In the basement of The Strand, my favorite used book store in New York City, there is a maze of shelves dedicated to advanced review copies (ARCs). For those unfamiliar with the way the publishing industry works, ARCs are the uncorrected proofs of books that are about to be released. Publishers send these unfinished manuscripts to authors for blurbs and critics for review. Since The Strand is located in the publishing capital of the world, it receives thousands of ARCs. And while most are stamped “Not For Sale,” the store sells them to help build buzz about upcoming tomes.
Whenever I’m in the city, I always make it a point to visit this section to discover some new writers. Authors and publishers will occasionally send me ARCs as well, in the hopes that I’ll write a review or perhaps share a positive comment on social media. When I have the time and inclination, I’m always happy to do so.
I mention this because there’s a wonderful book by a brand new author hitting store shelves today.
Portland indie press Future Tense Books is launching a line called Instant Future eBooks, and its debut title is “Altitude Sickness” by Litsa Dremousis. The book, which is available on Amazon, tells the story of how the author dealt with the death of her best friend (and on-again-off-again boyfriend of 20 years). More than just a treatise on grieving, “Altitude Sickness” delves into the physical and emotional consequences of mountain climbing, and how society’s attitude toward this activity needs to change.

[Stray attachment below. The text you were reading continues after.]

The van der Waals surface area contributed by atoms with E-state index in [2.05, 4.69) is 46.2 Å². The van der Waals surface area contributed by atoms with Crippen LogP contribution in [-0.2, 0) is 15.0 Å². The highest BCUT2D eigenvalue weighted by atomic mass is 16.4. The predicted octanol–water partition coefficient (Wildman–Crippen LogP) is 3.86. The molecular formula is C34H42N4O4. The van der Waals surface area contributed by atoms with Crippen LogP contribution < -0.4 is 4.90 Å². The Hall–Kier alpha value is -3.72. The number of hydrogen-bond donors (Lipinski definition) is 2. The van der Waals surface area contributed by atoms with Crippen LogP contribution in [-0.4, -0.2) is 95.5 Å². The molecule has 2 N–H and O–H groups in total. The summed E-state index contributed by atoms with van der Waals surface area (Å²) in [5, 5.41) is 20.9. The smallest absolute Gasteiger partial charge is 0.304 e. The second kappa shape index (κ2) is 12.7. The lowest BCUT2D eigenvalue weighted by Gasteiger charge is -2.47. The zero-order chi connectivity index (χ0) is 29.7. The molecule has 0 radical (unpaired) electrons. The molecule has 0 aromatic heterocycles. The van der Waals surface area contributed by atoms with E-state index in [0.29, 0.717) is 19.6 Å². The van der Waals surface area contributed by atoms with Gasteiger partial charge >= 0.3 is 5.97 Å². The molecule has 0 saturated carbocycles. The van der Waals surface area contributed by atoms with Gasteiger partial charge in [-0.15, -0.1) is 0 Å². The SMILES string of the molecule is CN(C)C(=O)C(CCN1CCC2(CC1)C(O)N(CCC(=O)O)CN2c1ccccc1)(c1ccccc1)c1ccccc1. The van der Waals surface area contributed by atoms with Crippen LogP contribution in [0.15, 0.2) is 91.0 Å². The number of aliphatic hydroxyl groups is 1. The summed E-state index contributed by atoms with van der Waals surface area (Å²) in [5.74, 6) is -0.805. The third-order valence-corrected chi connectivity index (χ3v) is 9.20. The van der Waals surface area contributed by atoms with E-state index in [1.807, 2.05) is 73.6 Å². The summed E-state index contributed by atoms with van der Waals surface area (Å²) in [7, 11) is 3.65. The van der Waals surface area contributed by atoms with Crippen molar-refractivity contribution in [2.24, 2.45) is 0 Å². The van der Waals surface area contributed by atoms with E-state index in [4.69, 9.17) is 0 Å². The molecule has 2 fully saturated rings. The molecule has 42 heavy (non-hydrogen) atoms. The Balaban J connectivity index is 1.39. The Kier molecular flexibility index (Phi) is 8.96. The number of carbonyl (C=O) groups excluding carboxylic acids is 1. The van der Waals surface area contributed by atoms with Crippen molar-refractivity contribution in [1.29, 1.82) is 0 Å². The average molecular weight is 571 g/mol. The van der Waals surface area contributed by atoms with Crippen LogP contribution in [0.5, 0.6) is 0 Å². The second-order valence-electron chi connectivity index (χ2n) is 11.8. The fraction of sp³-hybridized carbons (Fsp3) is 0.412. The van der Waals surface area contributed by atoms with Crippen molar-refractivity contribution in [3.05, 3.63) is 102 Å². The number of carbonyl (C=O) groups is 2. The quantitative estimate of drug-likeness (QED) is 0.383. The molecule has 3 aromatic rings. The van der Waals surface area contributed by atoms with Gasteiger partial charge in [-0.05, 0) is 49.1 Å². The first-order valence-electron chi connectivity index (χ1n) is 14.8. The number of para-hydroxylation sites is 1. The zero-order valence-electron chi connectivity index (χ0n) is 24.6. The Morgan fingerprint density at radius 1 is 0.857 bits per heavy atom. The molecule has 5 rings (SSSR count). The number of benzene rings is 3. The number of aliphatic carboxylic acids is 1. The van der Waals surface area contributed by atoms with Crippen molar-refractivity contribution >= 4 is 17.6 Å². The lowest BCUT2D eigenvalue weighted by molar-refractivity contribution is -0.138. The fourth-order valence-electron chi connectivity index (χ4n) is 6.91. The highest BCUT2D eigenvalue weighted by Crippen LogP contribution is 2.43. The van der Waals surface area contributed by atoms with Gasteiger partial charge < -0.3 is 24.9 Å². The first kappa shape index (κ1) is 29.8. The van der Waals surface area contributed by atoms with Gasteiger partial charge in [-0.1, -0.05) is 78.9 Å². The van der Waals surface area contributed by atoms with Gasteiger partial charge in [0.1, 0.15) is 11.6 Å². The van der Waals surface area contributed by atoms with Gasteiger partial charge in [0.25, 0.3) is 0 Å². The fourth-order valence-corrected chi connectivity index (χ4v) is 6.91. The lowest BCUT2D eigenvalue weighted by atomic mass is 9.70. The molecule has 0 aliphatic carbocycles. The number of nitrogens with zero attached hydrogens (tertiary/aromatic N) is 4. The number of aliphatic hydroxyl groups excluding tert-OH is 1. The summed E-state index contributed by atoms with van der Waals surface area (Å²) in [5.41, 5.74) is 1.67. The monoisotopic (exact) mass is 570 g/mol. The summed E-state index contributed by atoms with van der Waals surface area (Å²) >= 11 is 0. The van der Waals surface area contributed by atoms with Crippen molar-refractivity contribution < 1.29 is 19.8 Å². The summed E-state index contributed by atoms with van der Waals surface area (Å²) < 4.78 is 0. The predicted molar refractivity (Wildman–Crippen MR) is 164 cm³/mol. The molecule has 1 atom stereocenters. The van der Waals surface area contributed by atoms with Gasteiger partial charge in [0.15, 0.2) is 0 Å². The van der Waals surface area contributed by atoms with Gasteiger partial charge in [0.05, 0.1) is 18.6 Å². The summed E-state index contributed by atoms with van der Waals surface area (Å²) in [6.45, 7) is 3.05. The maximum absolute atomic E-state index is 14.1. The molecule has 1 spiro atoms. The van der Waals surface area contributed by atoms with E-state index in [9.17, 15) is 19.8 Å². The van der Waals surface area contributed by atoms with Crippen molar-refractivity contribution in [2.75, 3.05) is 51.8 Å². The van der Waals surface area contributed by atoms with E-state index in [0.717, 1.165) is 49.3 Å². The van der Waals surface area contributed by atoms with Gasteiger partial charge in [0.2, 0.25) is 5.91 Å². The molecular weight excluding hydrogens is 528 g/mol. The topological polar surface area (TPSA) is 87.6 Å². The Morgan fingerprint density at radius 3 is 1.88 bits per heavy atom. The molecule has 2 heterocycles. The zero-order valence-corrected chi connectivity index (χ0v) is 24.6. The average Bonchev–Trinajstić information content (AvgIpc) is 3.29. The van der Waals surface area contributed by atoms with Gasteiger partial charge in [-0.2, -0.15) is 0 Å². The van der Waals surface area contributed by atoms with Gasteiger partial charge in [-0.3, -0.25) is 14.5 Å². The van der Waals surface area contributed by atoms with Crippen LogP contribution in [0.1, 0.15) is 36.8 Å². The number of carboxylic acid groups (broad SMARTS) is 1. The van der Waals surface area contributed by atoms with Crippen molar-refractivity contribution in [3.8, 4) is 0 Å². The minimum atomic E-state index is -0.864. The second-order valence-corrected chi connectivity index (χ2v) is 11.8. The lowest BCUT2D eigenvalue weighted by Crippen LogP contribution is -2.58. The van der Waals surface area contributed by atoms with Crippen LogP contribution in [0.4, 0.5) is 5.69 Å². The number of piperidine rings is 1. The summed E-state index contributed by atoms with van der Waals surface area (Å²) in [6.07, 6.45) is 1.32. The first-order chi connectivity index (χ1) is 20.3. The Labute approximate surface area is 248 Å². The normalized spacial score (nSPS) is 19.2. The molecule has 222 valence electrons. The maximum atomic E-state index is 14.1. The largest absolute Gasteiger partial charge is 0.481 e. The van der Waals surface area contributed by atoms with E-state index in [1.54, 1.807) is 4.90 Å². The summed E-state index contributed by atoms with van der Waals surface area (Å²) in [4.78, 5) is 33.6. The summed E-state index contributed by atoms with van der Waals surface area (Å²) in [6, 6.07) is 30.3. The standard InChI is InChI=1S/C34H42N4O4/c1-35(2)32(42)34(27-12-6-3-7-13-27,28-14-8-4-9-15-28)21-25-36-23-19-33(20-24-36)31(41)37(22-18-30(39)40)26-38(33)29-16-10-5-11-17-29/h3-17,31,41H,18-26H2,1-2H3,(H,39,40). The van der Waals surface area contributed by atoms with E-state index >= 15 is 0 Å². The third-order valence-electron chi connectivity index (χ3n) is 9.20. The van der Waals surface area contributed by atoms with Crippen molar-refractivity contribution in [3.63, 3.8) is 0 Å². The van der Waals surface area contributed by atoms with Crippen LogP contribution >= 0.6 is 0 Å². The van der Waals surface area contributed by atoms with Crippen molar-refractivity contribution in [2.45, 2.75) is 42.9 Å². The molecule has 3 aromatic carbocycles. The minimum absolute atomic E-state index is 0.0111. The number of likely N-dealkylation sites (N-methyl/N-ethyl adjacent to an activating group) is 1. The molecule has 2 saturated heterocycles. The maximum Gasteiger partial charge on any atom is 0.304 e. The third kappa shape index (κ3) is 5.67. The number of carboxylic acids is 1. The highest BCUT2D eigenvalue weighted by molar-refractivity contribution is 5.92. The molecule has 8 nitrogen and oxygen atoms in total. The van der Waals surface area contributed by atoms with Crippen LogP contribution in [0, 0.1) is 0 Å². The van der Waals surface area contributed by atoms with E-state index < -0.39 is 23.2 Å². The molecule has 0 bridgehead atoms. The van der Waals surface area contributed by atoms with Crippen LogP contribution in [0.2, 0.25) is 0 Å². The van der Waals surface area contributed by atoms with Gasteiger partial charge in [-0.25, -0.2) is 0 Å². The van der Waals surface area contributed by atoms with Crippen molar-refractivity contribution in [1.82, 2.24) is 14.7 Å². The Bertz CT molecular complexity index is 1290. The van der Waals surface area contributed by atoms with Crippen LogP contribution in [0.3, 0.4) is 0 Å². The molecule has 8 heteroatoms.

M and I read an ARC of the book earlier this month. Reading together is one of my greatest joys. Even though he’s deaf, his hearing aids and my lower-timbered voice work well enough together to allow me to read to him. So on our fifth wedding anniversary, we took a drive and I shared Litsa’s tale of love and loss.
This might seem like an odd choice of reading material for a romantic night out on the town, but it was actually quite fitting. We’ve been friends with Litsa for many years, and have a boundless adoration for her. Also, we became aware of her best friend’s mountain climbing accident while on our honeymoon, so the pain of his death and the joy at our pairing will always be intertwined.
I loved this book’s wit and wisdom. While Litsa plumbs the abyss of her grief, she somehow manages to return to the surface to breathe and love and share the knowledge she gained from all that suffering. Her goal is not to memorialize the man she lost, but to remember; not to preach, but to enlighten.
We laughed while reading numerous chapters — the Courtney Love and Clif bar ones were my particular favorites — then discussed the book’s many scientific revelations. Although neither of us are mountain climbers, M and I came away from this reading with a better understanding of the sport and its participants. I’ll also admit to breaking down in tears at the end. Even though I knew what was coming, it was incredibly difficult to read that last line.
So, if you’re looking for something fascinating to read, I strongly recommend checking out “Altitude Sickness.” You won’t regret it.